The big shocker in Thursday's semifinals came when top contender Vanya Shivashankar of Olathe, Kansas, was eliminated.
Twelve-year-old Vanya, a three-time finalist whose older sister was the 2009 bee winner, correctly spelled both words onstage but didn't get a high enough score on two computerised spelling and vocabulary tests to advance.
The lone repeat finalist, Sriram Hawar, 14, of Painted Post, New York, is back for his fifth and final spelling bee by correctly spelling "favus" and "quatrefoil". Last year, he placed third.
The youngest speller to make the cut was 11-year-old Tejas Muthusamy of Glen Allen, Virginia.
In the semifinals, he nailed the spelling of "commorients" and "exsiccosis".
The fifth grader earned a perfect score earlier this year in the WordMasters Challenge, an analogy and verbal reasoning competition.
Neha Konakalla, 14, 8th grade student from Cupertino, California made it by correctly spelling "graveolent" and "glaucescent" in the semi finals.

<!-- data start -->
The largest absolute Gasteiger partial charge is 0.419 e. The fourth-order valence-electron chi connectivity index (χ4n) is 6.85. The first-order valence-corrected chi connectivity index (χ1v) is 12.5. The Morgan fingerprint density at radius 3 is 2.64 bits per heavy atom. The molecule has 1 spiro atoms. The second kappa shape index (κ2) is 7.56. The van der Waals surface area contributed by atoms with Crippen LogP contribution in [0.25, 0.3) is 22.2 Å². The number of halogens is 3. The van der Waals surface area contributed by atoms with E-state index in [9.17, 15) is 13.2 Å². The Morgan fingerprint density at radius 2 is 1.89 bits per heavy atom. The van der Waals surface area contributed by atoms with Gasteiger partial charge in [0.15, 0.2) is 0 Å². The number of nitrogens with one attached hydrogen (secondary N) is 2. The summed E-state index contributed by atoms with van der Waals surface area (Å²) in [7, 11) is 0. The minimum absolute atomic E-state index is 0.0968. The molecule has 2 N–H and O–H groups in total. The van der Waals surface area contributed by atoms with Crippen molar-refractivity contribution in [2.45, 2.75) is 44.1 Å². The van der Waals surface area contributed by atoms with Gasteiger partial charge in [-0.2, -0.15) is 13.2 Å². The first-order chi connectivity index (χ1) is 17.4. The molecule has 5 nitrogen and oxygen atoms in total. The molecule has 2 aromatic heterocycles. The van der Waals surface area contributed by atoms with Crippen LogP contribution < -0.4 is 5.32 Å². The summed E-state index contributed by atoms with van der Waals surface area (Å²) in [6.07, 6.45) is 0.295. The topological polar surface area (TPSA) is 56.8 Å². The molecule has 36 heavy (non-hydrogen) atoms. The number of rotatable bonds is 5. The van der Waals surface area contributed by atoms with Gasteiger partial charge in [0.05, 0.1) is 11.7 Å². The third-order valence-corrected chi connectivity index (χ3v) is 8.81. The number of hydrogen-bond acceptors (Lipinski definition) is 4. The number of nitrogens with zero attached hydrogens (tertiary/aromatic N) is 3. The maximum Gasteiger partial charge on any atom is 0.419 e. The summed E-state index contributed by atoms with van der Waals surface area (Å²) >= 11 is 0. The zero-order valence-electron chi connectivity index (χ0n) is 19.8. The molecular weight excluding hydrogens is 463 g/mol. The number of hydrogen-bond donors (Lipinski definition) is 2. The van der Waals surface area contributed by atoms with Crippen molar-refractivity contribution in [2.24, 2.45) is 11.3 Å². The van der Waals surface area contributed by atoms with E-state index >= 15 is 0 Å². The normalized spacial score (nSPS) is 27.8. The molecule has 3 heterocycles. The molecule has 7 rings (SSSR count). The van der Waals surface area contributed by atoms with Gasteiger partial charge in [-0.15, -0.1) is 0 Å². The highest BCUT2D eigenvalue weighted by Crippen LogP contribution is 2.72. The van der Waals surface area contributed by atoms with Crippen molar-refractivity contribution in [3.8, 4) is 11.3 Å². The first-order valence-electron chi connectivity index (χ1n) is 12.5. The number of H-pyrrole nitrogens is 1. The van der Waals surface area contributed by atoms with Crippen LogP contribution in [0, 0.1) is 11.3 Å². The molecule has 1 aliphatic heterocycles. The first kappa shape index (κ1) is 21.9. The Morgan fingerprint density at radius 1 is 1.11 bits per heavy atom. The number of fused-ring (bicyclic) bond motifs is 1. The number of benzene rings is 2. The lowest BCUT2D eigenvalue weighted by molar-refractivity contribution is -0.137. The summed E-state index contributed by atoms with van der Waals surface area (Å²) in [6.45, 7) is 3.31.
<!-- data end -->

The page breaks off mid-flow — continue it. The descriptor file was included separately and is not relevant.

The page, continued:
Gokul Venkatachalam, 13, a 7th grader from Chesterfield, Missouri did it with "morbilli" and "colloque."
Ashwin Veeramani, 14, 8th grades from North Royalton, Ohio did it with "daphnean" and "extincteur."
Ansun Sujoe, 13, 7th grade from Fort Worth, Texas got through with "laulau" and "ormolu."
Earlier Meghana Kamineni of Lockport, Illinois, correctly spelled "cachinnate," which means to laugh loudly. But could not make it to the finals.
Last year's winner, New York middle-schooler Arvind Mahankali, was the sixth Indian American in a row to take the title and a $30,000 (RM96,000) scholarship.
Indian Americans, who have won the championship ten times in the last 15 years, swept the top three spots last year, the same as the year before.